Q: Why did the pacifist root for the Twins?

(See comments for answer)

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Tuesday, September 20, 2005

Not With A Bang, But A Whimper

Well, it's offical. The Twins have been mathematically eliminated from the Central Division race.

If this surprises you, I wouldn't mind some of whatever you've been smoking lately.

The Twins are also two games from elimination in the wild card race. Most of the scenarios which would allow the Twins to beat the odds and secure the wild card involve several other teams' planes being lost in the Bermuda Triangle, so let's not hold our breath.

And so, we turn our thoughts to other things.

To hurricane relief--and be sure to check out Batgirl's "Dingers for Dollars" drive.

To the Minnesota Wild, and the return of hockey. Stronger, faster...better?

To September callups. There's something wonderful about every crop of bright-eyed, bushy-tailed rookies. The main attraction of this year's group is that they aren't the guys who blew it all in the first place.

To rooting against the Whine Sox and the Bankees. Go Cleveland! Woo-hoo!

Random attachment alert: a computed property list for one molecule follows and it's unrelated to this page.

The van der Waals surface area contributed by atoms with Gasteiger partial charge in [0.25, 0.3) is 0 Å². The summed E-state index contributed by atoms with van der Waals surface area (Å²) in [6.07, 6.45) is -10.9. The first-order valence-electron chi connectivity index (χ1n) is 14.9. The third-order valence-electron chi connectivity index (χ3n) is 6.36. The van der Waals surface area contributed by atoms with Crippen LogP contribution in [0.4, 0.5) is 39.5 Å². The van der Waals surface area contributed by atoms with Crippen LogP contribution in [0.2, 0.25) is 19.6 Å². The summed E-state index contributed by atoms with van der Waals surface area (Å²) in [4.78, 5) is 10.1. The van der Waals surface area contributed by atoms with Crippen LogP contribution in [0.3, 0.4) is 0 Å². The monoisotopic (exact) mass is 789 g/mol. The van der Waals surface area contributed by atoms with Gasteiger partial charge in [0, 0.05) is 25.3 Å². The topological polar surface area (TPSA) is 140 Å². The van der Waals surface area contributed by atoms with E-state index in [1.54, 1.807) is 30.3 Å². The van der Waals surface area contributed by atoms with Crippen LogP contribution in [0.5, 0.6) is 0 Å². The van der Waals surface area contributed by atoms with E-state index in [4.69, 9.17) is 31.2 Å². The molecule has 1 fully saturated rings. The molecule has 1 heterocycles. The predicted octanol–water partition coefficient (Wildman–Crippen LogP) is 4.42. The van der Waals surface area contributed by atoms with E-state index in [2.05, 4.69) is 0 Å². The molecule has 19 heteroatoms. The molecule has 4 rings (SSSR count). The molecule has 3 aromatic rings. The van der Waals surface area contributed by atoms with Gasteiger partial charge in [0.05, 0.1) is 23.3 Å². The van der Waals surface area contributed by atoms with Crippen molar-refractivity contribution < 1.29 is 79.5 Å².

To the coming of winter. Dust now--you might not get another chance. Where did I leave my skates, again?

To the Vikings. (snicker)

And, of course, to next year, when we will mercilessly crush them all with Santana, Liriano and the Mighty Bats of Doom! Muahahahahahahaha!

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In Memoriam

Simon Wiesenthal

"The only value of nearly five decades of my work is a warning to the murderers of tomorrow, that they will never rest."
--Simon Wiesenthal, 1994

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Sunday, September 18, 2005

Weekend Knitblogging (and a Cat)

Projects recently completed:

Twin Rib pattern shawl made with 5 skeins Lion Brand Woolspun (discontinued several years ago, dammitdammitdammit, and found on eBay). Note the funky edging!

Basic socks made with 1 skein Lion Brand Magic Stripes yarn. I do love a self-striping yarn.

Projects in progress:

My biggest and best project right now is intended for a gift, so I can't post photos. But I've got a few take-along projects going, too.

Here I'm trying to modify the candleflame shawl pattern into a scarf. The yarn is Lion Brand Jiffy. If this works, I may even attempt a candleflame hat.